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Correcting Your Posture Is Hard: 5 Steps To Help Make It Easier

The modern world conspires to make us slouch. We hunch our shoulders to use our phones. We droop in chairs while we labor at desks. We sprawl on sofas to watch TV.

Poor posture leads to spinal weakness, back and neck pain and even bad digestion. It isn’t easy to correct your posture in today’s world, but here are five steps to put you on the path to better body position and better health.

1. Stand Up Straight

You’ve heard this before, and you know you should, but that doesn’t make it easy. Ideally, if you look at yourself side-view in a mirror, your ankles, knees, hips and shoulders should line up. If they don’t, try this: build your posture from your feet up, starting with the feet pointed straight, hip-width apart. Align your knees over your ankles the best you can. Continue through your hips and shoulders as you’re able.

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Some people say to pull your shoulders back. Instead, tighten your abdominal muscles, pulling up through your groin, and extend your back, and your shoulders will go back naturally.

2. Practice Healthy Sitting

For desk workers, sitting is unavoidable. Sit without leaning forward or to one side. Keep your feet flat on the floor, pointed forward, hip-width apart. Every few minutes, roll your hips forward and straighten your back. Describe a nice curve in your lumbar region. If you wear glasses, they should correct so that you comfortably read with your back straight.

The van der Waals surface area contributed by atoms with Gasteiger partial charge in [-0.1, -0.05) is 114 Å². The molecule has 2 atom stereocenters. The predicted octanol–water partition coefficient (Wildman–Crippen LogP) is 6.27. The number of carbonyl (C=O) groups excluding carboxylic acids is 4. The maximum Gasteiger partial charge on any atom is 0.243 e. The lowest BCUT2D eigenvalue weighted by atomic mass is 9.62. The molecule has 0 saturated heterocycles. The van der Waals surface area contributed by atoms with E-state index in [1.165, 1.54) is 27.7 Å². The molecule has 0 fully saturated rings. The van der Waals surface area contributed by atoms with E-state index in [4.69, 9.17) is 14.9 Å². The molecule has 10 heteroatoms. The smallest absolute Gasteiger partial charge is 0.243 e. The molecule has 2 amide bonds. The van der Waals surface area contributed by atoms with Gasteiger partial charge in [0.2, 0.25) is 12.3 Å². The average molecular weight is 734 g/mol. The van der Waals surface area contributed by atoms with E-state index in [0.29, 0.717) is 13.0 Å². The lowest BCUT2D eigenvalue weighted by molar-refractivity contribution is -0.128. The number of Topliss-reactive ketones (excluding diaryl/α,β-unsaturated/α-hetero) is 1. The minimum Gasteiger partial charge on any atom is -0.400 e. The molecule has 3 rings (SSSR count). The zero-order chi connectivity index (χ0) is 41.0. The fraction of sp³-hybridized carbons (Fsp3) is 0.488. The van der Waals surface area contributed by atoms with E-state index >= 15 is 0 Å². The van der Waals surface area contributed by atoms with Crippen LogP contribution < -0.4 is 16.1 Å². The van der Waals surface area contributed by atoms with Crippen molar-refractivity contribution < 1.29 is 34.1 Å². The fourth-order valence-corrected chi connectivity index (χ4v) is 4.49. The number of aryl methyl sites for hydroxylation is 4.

Stand, stretch and walk occasionally. Consider a sitting alternative such as a knee chair or a sit-to-stand desk.

3. Practice Healthy Device Usage

Our phones may be responsible for more neck and back pain that any other modern invention. Visit any sidewalk and you’ll see people bent over as if their phones are tugging on them. Instead of bending to your phone, bring your phone to you. Look down at it by moving only your eyes and not your head. Again, the right prescription is critical for glasses-wearers.

Occasionally straighten up, extend your neck and look back overhead. You can also pivot your head and lean it left and right.

4. Be Active

Just about any exercise, from walking to dancing to sports, will improve your posture. Yoga, tai chi, Pilates and different strength and stretching exercises can work wonders. If you sit most of the day, learn some exercises you can do in your desk chair.

Try to maintain a healthy weight. Extra pounds work your abdominal muscles in a stressful way.

5. Remind Yourself To Straighten Up

Most people can stand or sit straight for a few minutes, but fewer can do it indefinitely. If you’re intent on a task in your chair, it’s easy to go an hour or more with slumped posture and not even notice.

Use reminders. Put a “Sit Up!” sticky note on your monitor. Set a recurring 10-minute timer on your phone or watch to beep and remind you. Be deliberate of posture as you sit down and stand up and when you go up or down stairs. Find a “posture buddy” to keep each other accountable.